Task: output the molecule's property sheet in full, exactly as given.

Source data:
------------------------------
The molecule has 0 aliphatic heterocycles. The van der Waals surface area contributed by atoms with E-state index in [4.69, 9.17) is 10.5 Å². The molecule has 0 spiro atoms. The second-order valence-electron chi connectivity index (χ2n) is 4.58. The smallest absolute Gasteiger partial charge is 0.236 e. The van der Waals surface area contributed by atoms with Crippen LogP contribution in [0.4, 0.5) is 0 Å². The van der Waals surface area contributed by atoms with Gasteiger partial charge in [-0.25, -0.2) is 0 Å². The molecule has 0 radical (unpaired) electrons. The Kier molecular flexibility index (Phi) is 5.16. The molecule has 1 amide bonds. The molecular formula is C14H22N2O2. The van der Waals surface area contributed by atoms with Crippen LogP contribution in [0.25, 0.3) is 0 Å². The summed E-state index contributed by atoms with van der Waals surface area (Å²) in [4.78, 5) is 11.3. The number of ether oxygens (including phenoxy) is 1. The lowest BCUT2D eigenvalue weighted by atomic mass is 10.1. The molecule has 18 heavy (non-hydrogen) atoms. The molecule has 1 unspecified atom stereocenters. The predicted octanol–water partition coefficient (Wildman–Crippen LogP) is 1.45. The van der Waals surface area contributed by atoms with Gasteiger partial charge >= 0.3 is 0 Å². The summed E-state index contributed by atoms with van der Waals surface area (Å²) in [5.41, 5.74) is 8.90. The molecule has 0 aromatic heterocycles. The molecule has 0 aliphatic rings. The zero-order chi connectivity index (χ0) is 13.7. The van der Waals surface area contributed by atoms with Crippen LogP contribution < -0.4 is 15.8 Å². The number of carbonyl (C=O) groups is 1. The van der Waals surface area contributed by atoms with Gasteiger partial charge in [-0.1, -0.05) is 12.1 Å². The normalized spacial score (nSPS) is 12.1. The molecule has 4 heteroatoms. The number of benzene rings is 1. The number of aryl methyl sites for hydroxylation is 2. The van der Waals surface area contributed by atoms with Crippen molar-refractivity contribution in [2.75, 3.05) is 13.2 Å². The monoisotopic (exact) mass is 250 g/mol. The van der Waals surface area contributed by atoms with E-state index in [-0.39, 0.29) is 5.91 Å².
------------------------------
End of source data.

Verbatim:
The molecule has 0 aliphatic heterocycles. The van der Waals surface area contributed by atoms with E-state index in [4.69, 9.17) is 10.5 Å². The molecule has 0 spiro atoms. The second-order valence-electron chi connectivity index (χ2n) is 4.58. The smallest absolute Gasteiger partial charge is 0.236 e. The van der Waals surface area contributed by atoms with Crippen LogP contribution in [0.4, 0.5) is 0 Å². The van der Waals surface area contributed by atoms with Gasteiger partial charge in [-0.25, -0.2) is 0 Å². The molecule has 0 radical (unpaired) electrons. The Kier molecular flexibility index (Phi) is 5.16. The molecule has 1 amide bonds. The molecular formula is C14H22N2O2. The van der Waals surface area contributed by atoms with Crippen LogP contribution in [0.25, 0.3) is 0 Å². The summed E-state index contributed by atoms with van der Waals surface area (Å²) in [4.78, 5) is 11.3. The number of ether oxygens (including phenoxy) is 1. The lowest BCUT2D eigenvalue weighted by atomic mass is 10.1. The molecule has 18 heavy (non-hydrogen) atoms. The molecule has 1 unspecified atom stereocenters. The predicted octanol–water partition coefficient (Wildman–Crippen LogP) is 1.45. The van der Waals surface area contributed by atoms with Gasteiger partial charge >= 0.3 is 0 Å². The summed E-state index contributed by atoms with van der Waals surface area (Å²) in [5.41, 5.74) is 8.90. The molecule has 0 aromatic heterocycles. The molecule has 0 aliphatic rings. The zero-order chi connectivity index (χ0) is 13.7. The van der Waals surface area contributed by atoms with Crippen LogP contribution < -0.4 is 15.8 Å². The number of carbonyl (C=O) groups is 1. The van der Waals surface area contributed by atoms with Gasteiger partial charge in [-0.1, -0.05) is 12.1 Å². The normalized spacial score (nSPS) is 12.1. The molecule has 4 heteroatoms. The number of benzene rings is 1. The number of aryl methyl sites for hydroxylation is 2. The van der Waals surface area contributed by atoms with Crippen molar-refractivity contribution in [2.75, 3.05) is 13.2 Å². The monoisotopic (exact) mass is 250 g/mol. The van der Waals surface area contributed by atoms with E-state index in [-0.39, 0.29) is 5.91 Å².